In the United States, there is a huge – and almost completely unregulated – industry of data brokers that sell our personal information. This is how large Internet companies such as Google and Facebook make money. It’s not just about identification. The main thing is that they are able to create deep profiles for everyone, collecting information about us and our interests and maximally supplementing these profiles. That is why many companies buy license plate data state authorities. That is why companies like google buy medical records, and partly why google bought Fitbit along with all its data.

The whole purpose of this process is for companies – and governments – to differentiate between people and treat them differently. People are shown different ads on the Internet and are offered different rates on credit cards. Smart billboards display different advertisements depending on your profile. In the future, they may automatically recognize us at the entrance to the store in the same way as they do now when they enter the website.

It doesn’t matter what technology is used to identify people. The fact that there is currently no comprehensive database of heartbeats or gait does not make data collection technologies less efficient. And in most cases, the relationship of the ID with the real name does not matter. It is important that they can consistently identify us for a long time. We can be completely anonymous in a system that assigns a unique cookie to each user and tracks his actions on the Internet, but this does not interfere with similar processes of correlation and discrimination. Same thing with faces. You can track our movements around the store or shopping center even without reference to a specific name. And this anonymity is fragile: as soon as we bought something with a bank card, suddenly our real names are attached to what was an anonymous tracking profile.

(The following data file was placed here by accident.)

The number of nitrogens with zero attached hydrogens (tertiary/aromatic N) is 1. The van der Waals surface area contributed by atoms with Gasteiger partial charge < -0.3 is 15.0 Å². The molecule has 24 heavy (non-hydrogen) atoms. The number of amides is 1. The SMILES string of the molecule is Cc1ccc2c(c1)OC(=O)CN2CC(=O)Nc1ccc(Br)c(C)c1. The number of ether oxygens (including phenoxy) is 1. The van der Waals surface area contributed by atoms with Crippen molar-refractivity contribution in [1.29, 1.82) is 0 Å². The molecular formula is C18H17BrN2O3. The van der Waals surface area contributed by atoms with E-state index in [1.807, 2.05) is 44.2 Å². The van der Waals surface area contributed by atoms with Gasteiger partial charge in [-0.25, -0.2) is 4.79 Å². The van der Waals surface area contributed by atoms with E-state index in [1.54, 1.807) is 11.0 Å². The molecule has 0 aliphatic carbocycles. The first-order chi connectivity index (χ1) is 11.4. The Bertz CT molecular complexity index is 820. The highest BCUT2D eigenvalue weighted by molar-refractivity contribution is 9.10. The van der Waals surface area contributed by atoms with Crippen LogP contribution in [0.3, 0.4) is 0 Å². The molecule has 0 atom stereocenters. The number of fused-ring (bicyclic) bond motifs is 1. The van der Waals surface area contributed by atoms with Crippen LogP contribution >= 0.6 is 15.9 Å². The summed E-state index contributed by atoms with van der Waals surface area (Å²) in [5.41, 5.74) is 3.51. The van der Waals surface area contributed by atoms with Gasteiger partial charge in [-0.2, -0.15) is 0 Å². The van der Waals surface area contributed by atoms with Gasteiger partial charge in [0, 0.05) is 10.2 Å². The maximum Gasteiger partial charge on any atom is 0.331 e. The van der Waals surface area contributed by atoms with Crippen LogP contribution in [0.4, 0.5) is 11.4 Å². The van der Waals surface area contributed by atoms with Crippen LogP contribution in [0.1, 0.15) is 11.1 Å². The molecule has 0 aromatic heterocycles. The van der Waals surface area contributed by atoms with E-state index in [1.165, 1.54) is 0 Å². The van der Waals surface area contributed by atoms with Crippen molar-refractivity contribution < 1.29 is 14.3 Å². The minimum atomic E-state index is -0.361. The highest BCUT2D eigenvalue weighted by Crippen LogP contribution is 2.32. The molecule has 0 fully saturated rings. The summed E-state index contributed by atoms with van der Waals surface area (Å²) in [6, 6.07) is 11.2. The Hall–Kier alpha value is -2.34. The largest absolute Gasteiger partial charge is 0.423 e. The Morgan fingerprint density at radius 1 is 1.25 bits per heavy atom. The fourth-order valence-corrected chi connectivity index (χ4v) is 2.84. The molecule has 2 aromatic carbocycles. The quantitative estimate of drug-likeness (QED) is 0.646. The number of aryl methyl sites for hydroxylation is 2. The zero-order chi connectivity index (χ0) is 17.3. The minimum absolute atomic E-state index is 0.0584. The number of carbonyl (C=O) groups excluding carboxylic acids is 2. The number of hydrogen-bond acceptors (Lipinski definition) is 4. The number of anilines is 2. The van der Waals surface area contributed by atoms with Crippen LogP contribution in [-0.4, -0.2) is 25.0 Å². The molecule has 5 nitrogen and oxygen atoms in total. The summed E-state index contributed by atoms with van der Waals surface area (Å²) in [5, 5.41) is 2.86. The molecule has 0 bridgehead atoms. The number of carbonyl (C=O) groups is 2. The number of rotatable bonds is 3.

To regulate this system, all three stages of the surveillance process must be taken into account. The ban on face recognition does not matter if video surveillance systems switch to identifying people by the MAC addresses of smartphones. The problem is that we are identified without our knowledge or consent, and society needs rules when this is permissible and when not.

In the same way, we need rules, how our data can be combined with other data, and then buy and sell without our knowledge or consent. The data broker industry is almost completely unregulated; There is only one law – adopted in Vermont in 2018 – that requires data brokers to register and explain in general terms what data they collect. Large Internet surveillance companies, such as Facebook and Google, are collecting more detailed files on us than they were with the special services of any police state of the 20th century. Reasonable laws will help prevent the worst of their abuse.

Finally, we need clearer rules on when and how companies can discriminate. Discrimination based on protected features such as race and gender is already illegal, but these rules are not effective against modern surveillance and control technologies. When people can be identified and correlated with unprecedented speed and scale, we need new rules.

Today, face recognition systems have taken the brunt of criticism, but by banning them, we miss the point. We need to seriously talk about all technologies of identification, correlation and discrimination. We, as a society, must decide whether such espionage is allowed by the government and corporations – and how we want them to influence our lives.